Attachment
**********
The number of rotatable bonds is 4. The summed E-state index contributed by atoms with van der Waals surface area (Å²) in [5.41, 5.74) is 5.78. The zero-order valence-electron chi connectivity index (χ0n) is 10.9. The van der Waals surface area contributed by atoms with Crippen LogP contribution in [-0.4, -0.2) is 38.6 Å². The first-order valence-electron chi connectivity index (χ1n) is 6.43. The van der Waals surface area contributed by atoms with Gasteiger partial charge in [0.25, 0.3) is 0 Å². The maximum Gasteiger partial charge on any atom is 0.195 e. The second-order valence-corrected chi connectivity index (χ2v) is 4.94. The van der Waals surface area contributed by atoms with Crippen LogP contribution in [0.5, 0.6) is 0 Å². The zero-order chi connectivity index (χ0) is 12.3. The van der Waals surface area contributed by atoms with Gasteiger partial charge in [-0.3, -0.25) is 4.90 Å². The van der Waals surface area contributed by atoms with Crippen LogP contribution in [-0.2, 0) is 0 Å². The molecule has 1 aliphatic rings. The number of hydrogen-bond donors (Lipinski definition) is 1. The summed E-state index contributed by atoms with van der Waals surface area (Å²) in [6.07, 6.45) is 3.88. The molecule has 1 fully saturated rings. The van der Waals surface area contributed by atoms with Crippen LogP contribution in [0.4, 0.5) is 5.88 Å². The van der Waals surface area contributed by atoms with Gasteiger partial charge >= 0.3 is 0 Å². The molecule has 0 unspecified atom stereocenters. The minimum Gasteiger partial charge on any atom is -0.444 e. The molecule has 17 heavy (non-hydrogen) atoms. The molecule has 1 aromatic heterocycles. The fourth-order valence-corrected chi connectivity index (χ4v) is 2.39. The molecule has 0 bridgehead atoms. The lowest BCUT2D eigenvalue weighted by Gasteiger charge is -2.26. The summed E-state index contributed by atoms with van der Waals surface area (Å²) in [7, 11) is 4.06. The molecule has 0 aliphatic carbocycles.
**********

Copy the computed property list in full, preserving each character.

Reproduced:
The number of rotatable bonds is 4. The summed E-state index contributed by atoms with van der Waals surface area (Å²) in [5.41, 5.74) is 5.78. The zero-order valence-electron chi connectivity index (χ0n) is 10.9. The van der Waals surface area contributed by atoms with Crippen LogP contribution in [-0.4, -0.2) is 38.6 Å². The first-order valence-electron chi connectivity index (χ1n) is 6.43. The van der Waals surface area contributed by atoms with Gasteiger partial charge in [0.25, 0.3) is 0 Å². The maximum Gasteiger partial charge on any atom is 0.195 e. The second-order valence-corrected chi connectivity index (χ2v) is 4.94. The van der Waals surface area contributed by atoms with Crippen LogP contribution in [0.5, 0.6) is 0 Å². The zero-order chi connectivity index (χ0) is 12.3. The van der Waals surface area contributed by atoms with Gasteiger partial charge in [-0.3, -0.25) is 4.90 Å². The van der Waals surface area contributed by atoms with Crippen LogP contribution in [-0.2, 0) is 0 Å². The molecule has 1 aliphatic rings. The number of hydrogen-bond donors (Lipinski definition) is 1. The summed E-state index contributed by atoms with van der Waals surface area (Å²) in [6.07, 6.45) is 3.88. The molecule has 1 fully saturated rings. The van der Waals surface area contributed by atoms with Crippen LogP contribution in [0.4, 0.5) is 5.88 Å². The van der Waals surface area contributed by atoms with Gasteiger partial charge >= 0.3 is 0 Å². The molecule has 0 unspecified atom stereocenters. The minimum Gasteiger partial charge on any atom is -0.444 e. The molecule has 17 heavy (non-hydrogen) atoms. The molecule has 1 aromatic heterocycles. The fourth-order valence-corrected chi connectivity index (χ4v) is 2.39. The molecule has 0 bridgehead atoms. The lowest BCUT2D eigenvalue weighted by Gasteiger charge is -2.26. The summed E-state index contributed by atoms with van der Waals surface area (Å²) in [7, 11) is 4.06. The molecule has 0 aliphatic carbocycles.